It very much had the feel of an end-of-season dead-rubber, but the Blues earned another impressive point – although it could have been three – away at Champions League finalists, Spurs.
As usual, I’ll take a look at five of the most telling stats from the game – although I’ll also be looking at some of the numbers from Marco Silva’s first season in charge in general.
A Future for Tosun?
Turkish striker made his first start since early February
With Richarlison and Calvert-Lewin injured for the trip to Spurs’ shiny new stadium, Cenk Tosun got his first Everton start since 9th February – grabbing a goal in the process.
In truth, though, Tosun still looked desperately short of confidence, although there’s clearly no doubt about his effort and desire. If anything, it looks like he’s trying too hard at times.
It’s hard to know what to do with Cenk. On his day, he’s certainly a handy player and a good all-round striker. However, it’s hard to see him getting many games next season as he’s already behind DCL in the pecking order, with another striker hopefully coming in too.
That gives him and Everton two problems: can Silva rebuild his confidence without significant game time? And will he be happy to sit on the bench during his best years?
Once again records least touches of any player
Yes, he scored. But Theo Walcott has a unremarkable knack of having very little impact.
In pretty much every game he has started this season, Walcott has recorded the least touches of any player in a Blue shirt, and it was no different against Spurs, with Theo recording just 33 touches – the least of any starting player on the pitch.
He finished well when presented with a chance, but can the Blues afford to keep playing such a passive player ahead of one of the most promising young wingers in the country in Ademola Lookman?
Which brings us to the next point.
The Kids Aren’t Alright?
Minutes handed to players under 22 drops
Although Everton have drastically reduced the average age of the playing squad, Marco Silva has surprisingly handed relatively few minutes to Everton’s younger players.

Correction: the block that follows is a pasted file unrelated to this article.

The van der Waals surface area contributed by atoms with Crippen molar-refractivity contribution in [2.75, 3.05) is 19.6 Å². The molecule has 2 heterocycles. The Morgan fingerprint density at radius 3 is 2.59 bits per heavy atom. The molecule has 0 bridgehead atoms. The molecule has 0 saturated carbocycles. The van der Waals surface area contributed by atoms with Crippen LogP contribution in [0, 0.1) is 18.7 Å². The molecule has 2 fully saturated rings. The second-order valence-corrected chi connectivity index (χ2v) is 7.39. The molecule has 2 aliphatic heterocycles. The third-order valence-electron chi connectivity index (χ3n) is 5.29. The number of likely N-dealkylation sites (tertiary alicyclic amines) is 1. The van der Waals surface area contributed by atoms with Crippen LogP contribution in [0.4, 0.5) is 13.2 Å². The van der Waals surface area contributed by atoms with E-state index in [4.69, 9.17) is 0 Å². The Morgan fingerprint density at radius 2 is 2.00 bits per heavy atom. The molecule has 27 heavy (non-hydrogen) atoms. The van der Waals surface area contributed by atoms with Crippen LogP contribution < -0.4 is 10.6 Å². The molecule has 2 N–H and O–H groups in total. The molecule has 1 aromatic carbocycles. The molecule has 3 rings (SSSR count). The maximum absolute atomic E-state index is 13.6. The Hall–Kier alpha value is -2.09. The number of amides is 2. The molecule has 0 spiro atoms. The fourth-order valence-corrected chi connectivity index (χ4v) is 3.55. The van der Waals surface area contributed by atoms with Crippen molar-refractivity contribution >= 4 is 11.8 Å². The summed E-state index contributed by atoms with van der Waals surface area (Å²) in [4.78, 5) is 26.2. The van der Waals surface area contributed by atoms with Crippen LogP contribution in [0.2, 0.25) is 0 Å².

Indeed, players aged 22 or under managed just 7230 minutes of Premier League football this season, compared to 7755 minutes last season – with big-money signing Richarlison accounting for 2679 of these minutes.
Even more surprisingly considering Brands and Silva’s promise of youth last summer, Silva didn’t hand any academy player a debut this season.
It seems only Richarlison and Calvert-Lewin have been particularly fancied by Silva this season. In the case of Ademola Lookman especially, it’s hard to understand why Silva prefers Theo Walcott ahead of him.
Best Record Against “Big 6” Since 2013/14
Blues earned 12 points in the big games
Thanks to a late season resurgence, Everton managed to collect 12 points from 12 games against the league’s top six teams – the best showing since Roberto Martinez’ first season when we earned 15 points.
While 12 points from 12 games doesn’t exactly sound earth-shattering, this is two points more than Manchester United managed this season (with Everton replacing them in the “top six”).
Aside from the home game at home to Tottenham (and perhaps the two games against Man City), the Blues have generally performed very well – and positively – against these sides, showing that their isn’t really a monumental gap to bridge.
Everton points against the “big six”
2013/14 = 15pts
2014/15 = 7pts
2015/16 = 8pts
2016/17 = 9pts
2017/18 = 4pts
2018/19 = 12pts
Blues score more, concede less and have more points than 2017/18
While it may not have been the season Evertonian’s dreamed of, the Blues did progress slightly in terms of numbers, earning five more points, scoring 10 more goals and conceding 12 less despite finishing in eighth once again.
However, the football Everton played at times this season was a world away from Allardyce-ball, with the squad also looking the most balanced it has in decades.
This is definitely a solid platform for Marco Silva to build upon.